Custom User types in GORM

Recently, I wanted to model a Merchant which like many things in a domain model had an Address. I thought it made sense that the Address was embedded inside the Merchant. Reasons:

  • It had no lifecycle outside the Merchant. Merchant dies so should the address.
  • It only ever belonged to one and only one Merchant

So pretty obvious this was a composition relationship.

Now, it is possible to model composition relationships in GORM. See here. However, this approach comes with the caveat that the Address must be a GORM object. I didn’t want the Address being a GORM object because GORM objects are powerful in Grails. With all their dynamic finders and GORM APIs they are essentially like really a DAO on steroids. If a developer gets their hands on can do lots of things (not always good things). I didn’t want or need any of this. In addition, a good architecture makes it difficult for developers to make mistakes when they are working under pressure at fast speeds. That means, when you are making design decisions you need to think about the power you need to give, should give and will give.

So with that in mind, I looked into wiring up a custom type for Address. This would just be a data structure that would model the address, could be reused outside the Merchant (thus promoting consistency and again thus promoting good design) and wouldn’t come with the power of the GORM. There is some documentation in the GORM doc’s for custom types but there isn’t a full working example. I had a look at some Hibernate examples and then put managed to put this together and get working.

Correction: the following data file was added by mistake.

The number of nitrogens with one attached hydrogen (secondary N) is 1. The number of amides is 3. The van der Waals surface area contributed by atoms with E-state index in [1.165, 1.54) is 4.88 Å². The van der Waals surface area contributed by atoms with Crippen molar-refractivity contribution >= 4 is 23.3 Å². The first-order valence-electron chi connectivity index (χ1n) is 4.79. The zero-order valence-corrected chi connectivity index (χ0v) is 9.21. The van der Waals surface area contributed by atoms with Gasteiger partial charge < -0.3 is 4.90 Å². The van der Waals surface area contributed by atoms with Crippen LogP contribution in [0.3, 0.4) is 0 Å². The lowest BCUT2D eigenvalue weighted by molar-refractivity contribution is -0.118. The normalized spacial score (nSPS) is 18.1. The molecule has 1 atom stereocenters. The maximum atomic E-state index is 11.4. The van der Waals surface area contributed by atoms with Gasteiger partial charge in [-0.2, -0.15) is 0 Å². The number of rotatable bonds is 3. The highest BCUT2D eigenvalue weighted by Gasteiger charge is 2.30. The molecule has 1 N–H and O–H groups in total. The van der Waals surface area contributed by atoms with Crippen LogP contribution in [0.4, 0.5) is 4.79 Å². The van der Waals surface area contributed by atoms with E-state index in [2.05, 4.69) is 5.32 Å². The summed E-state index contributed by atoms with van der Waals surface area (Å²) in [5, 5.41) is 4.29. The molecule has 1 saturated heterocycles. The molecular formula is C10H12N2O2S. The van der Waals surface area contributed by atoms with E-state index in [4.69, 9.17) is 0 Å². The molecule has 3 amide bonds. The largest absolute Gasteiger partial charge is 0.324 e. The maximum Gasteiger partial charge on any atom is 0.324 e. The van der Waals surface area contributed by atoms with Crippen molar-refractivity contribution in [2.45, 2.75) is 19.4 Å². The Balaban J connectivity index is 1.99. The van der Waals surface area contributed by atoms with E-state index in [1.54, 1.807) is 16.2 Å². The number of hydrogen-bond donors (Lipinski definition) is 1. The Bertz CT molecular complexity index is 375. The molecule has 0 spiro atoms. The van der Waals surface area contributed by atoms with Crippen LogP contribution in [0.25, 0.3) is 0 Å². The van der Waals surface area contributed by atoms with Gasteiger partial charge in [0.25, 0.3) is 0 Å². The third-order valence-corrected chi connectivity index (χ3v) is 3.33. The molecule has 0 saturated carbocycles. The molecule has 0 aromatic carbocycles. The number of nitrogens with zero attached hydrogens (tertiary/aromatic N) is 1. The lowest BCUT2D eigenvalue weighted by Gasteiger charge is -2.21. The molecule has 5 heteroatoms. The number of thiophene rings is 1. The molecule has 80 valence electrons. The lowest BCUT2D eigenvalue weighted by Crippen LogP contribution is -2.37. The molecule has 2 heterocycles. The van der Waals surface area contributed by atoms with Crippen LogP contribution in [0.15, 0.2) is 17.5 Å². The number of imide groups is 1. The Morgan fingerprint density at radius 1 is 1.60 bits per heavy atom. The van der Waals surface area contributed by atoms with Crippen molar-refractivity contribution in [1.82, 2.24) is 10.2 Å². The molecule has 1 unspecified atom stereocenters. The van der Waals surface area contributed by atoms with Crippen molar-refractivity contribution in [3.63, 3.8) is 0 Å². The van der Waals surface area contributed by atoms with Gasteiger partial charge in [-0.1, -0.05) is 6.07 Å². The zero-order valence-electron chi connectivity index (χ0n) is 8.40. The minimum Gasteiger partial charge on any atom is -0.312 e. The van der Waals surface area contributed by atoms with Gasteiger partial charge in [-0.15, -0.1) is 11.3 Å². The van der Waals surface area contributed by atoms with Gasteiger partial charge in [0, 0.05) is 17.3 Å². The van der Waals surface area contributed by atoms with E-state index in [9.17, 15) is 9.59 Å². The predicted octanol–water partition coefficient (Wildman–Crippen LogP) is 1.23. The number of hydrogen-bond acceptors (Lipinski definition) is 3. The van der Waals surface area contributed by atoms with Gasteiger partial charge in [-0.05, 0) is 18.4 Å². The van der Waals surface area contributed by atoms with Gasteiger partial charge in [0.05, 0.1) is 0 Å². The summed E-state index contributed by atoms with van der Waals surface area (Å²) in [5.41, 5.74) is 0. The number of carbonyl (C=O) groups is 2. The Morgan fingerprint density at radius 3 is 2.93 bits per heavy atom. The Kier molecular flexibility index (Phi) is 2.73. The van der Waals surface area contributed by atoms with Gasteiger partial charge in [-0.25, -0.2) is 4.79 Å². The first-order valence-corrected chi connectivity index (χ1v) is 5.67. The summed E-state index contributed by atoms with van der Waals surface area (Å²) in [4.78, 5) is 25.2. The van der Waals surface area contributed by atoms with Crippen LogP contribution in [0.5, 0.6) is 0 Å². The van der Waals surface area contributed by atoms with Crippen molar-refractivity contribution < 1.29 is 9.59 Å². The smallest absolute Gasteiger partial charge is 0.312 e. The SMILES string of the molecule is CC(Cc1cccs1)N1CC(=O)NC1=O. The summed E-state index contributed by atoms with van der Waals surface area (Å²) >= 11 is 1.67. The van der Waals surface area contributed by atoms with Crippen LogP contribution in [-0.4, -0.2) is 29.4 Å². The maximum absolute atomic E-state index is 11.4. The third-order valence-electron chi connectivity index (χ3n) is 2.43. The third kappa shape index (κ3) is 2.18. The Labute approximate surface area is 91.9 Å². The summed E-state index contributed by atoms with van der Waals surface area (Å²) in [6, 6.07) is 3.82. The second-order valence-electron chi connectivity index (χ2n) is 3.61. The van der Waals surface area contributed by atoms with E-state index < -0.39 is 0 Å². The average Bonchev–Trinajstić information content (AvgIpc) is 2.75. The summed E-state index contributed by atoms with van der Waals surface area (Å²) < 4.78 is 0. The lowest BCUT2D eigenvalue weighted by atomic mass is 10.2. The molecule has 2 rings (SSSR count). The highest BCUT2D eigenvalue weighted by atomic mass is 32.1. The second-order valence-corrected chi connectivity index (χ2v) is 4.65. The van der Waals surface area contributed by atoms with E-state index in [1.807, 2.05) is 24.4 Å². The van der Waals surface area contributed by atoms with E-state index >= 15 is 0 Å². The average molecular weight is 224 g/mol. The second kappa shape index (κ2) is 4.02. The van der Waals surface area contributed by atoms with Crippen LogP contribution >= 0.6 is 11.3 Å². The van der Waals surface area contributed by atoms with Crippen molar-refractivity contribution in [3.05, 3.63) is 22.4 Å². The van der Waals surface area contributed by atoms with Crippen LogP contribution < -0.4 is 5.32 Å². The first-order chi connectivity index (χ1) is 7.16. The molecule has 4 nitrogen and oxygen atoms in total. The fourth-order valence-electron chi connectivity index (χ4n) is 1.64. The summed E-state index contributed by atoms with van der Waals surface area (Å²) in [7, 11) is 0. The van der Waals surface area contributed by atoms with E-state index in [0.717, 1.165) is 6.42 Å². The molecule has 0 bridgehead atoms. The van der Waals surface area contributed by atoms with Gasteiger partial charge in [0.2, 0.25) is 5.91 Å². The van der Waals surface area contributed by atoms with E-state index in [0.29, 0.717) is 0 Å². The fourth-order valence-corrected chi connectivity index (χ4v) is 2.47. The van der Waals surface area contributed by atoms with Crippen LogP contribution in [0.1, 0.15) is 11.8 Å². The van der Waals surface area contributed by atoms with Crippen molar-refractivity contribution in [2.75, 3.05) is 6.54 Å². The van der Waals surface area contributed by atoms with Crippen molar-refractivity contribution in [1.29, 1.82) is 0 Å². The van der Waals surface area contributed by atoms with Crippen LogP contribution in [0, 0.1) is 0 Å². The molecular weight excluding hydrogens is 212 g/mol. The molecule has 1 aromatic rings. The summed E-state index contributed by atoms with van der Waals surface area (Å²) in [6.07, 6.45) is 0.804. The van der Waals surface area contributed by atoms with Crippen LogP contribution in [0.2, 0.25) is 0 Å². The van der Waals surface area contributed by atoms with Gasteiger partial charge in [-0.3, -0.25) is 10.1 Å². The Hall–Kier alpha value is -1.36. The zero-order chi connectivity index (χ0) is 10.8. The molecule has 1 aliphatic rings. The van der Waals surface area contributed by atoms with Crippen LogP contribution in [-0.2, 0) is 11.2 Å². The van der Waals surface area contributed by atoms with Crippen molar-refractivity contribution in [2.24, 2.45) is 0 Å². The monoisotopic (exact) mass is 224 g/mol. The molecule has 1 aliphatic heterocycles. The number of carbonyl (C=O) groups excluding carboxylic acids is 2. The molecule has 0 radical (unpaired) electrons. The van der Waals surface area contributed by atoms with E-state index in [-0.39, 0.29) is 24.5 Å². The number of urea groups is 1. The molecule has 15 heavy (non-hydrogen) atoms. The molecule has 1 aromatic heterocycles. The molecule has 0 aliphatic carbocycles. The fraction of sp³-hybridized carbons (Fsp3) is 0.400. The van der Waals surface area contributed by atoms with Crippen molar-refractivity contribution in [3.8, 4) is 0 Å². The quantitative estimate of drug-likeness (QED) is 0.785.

Here is my address object.

class Address {

    private final String city;
    private final String country;
    private final String state;
    private final String street1;
    private final String street2;
    private final String street3;
    private final String zip;

    public String getCity() {
        return city;

    public String getCountry() {
        return country;

    public String getZip() {
        return zip;

    public String getState() {
        return state;

    public String getStreet1() {
        return street1;

    public String getStreet2() {
        return street2;

    public String getStreet3() {
        return street3;

Here is my AddressUserType object:

class AddressUserType implements UserType {

    public int[] sqlTypes() {
        return [
        ] as int[]

    public Class getReturnedClass() {
        return Address.class;

    public Object nullSafeGet(ResultSet rs, String[] names, SessionImplementor session, Object owner) throws SQLException {
        assert names.length == 7;
        String city = StringType.INSTANCE.get(rs, names[0], session); // already handles null check
        String country = StringType.INSTANCE.get(rs, names[1], session ); // already handles null check
        String state = StringType.INSTANCE.get(rs, names[2], session ); // already handles null check
        String street1 = StringType.INSTANCE.get(rs, names[3], session ); // already handles null check
        String street2 = StringType.INSTANCE.get(rs, names[4], session ); // already handles null check